Update & Share tips on Testing, Develoment, Design & Other New Tech Trends

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Wednesday, November 29, 2017

November 29, 2017

Top 24 Testing Interview Questions For Best Preparation

Have a good preparation for Testing interview for a good job is needed. There are many questions on the internet. But You should focus on important questions for your future career. Here are top 25 testing interview question., brought up by softwaretestingprinciple.

Top 24 best testing interview questions

1) How well do you handle ambiguity?
2) What is your mentality toward automating tests that are currently being done manually?
3) Explain how you differentiate a symptom vs. a cause when testing.
4) Are you willing to stand up to developers who disagree with your results?
5) Are you willing to cut corners to save time?
6) Can you explain the SDLC and Agile methodology?
7) Explain your attitude toward documentation. Do you believe more is better? Why or why not?
8) What do you think of learning a new product?
9) How well do you work with colleagues?
10) Do you think software tester is a perfectionist?
11) How well do you work under pressure situations with deadlines?
12) Tell me what is your experience with developing corner cases?
13) Do you usually catch up with current technology trends? Why?
14) Tell me what motivates you most?
15) What are your ultimate career aspirations?
16) One sentence describes you most. What is it?
17) What brought you to this testing position?
18) Which fields do you think our company could do better?
19) Tell me the reason why do you want to work for us?
20) What testing methods are you familiar with? Do you have a favorite? And why?
21) What is the difference between Performance Testing, Load Testing, and Stress Testing?
22) What is a test Plan? What does it include?
23) Can you tell me what a Use Case is?
24) What is Business Requirement Document?

Wednesday, November 22, 2017

November 22, 2017

Is the difference between Junior and Senior Developer only in years of experience?

Many people think that the difference between Junior and Senior Developer is only in years of experience. And Junior is a newcomer, with some years of practical experience.. Senior develoepr with many years of experience. So they are better than those new to the software development.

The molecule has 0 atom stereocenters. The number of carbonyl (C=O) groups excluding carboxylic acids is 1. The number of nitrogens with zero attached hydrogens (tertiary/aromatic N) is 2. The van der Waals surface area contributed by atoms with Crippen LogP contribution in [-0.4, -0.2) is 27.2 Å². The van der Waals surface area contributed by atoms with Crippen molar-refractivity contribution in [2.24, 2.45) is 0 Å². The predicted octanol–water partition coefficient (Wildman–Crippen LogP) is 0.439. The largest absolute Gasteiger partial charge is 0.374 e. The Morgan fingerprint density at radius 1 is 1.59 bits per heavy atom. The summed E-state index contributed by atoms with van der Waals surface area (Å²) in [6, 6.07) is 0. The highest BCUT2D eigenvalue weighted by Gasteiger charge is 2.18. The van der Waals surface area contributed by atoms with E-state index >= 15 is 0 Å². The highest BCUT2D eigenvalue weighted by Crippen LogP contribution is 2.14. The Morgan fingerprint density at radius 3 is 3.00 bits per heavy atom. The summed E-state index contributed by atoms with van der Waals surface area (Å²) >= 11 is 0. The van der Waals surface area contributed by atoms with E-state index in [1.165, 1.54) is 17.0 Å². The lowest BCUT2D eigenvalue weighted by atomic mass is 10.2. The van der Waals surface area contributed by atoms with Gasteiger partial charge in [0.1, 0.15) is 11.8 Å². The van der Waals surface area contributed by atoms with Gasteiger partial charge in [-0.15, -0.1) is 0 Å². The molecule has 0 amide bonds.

However, the real difference is not just there. For the developer, Senior will understand that it is a job that requires him to look for solutions to the problems. The Junior understands that he is working with lines of code.

Senior vs Junior Developer

The information technology industry has developed, leading to higher demand. However, the efforts to recruit trainees with the desire to meet and reduce costs whether there is a good solution for this? Or just a few experienced people to give them the lead? What do you think will make a difference here?

What is the job of a Junior developer?


Junior, as mentioned above, is a young, newly graduated coder who is more equipped with theoretical knowledge than practiced, who need more real-world experience to be able to work well in the industry.

As a junior developer, what you need to keep in mind is focus on coding, you do not need to care about how far the user experiences this application, whether it's relevant to them, or the rationale. other.

Junior developers usually only do one stage of the software development process, like code or something.

What is the job of a senior developer?


Senior, deep understanding is a person with good skills, perennial, knowledgeable, and can participate in many stages in the software development process. He can make from A - Z as involved in software design, customer contact, product development as required, to software maintenance.

In general, the Senior requires a greater amount of knowledge, more skills. A senior also has the ability to manage projects, and split tasks for the team (as the leader of the project).

Here, you know the difference concept of senior developers and junior developers that we are very confused in the past. In general, both of them are based on the same, however, when applied, it is a very big difference.

Sunday, November 19, 2017

November 19, 2017

Top 3 Misunderstandings Almost People Think About Tester